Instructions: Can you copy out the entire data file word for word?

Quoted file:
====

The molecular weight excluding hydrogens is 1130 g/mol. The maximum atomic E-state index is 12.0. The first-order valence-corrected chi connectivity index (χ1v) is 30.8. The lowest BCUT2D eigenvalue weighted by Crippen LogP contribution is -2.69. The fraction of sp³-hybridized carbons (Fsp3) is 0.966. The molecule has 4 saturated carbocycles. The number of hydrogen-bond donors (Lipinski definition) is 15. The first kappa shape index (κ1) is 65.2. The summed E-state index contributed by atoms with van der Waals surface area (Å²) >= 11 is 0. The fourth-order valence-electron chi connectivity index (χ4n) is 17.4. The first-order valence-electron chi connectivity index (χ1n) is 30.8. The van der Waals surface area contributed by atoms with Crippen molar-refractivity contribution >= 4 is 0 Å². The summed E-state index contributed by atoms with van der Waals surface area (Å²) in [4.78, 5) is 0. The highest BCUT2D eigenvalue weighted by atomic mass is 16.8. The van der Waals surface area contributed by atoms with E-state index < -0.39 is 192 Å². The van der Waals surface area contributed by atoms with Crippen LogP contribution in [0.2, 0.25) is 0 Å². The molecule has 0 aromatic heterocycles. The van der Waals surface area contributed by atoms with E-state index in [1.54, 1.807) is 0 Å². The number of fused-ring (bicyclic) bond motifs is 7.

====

The molecular weight excluding hydrogens is 1130 g/mol. The maximum atomic E-state index is 12.0. The first-order valence-corrected chi connectivity index (χ1v) is 30.8. The lowest BCUT2D eigenvalue weighted by Crippen LogP contribution is -2.69. The fraction of sp³-hybridized carbons (Fsp3) is 0.966. The molecule has 4 saturated carbocycles. The number of hydrogen-bond donors (Lipinski definition) is 15. The first kappa shape index (κ1) is 65.2. The summed E-state index contributed by atoms with van der Waals surface area (Å²) >= 11 is 0. The fourth-order valence-electron chi connectivity index (χ4n) is 17.4. The first-order valence-electron chi connectivity index (χ1n) is 30.8. The van der Waals surface area contributed by atoms with Crippen molar-refractivity contribution >= 4 is 0 Å². The summed E-state index contributed by atoms with van der Waals surface area (Å²) in [4.78, 5) is 0. The highest BCUT2D eigenvalue weighted by atomic mass is 16.8. The van der Waals surface area contributed by atoms with E-state index < -0.39 is 192 Å². The van der Waals surface area contributed by atoms with Crippen LogP contribution in [0.2, 0.25) is 0 Å². The molecule has 0 aromatic heterocycles. The van der Waals surface area contributed by atoms with E-state index in [1.54, 1.807) is 0 Å². The number of fused-ring (bicyclic) bond motifs is 7.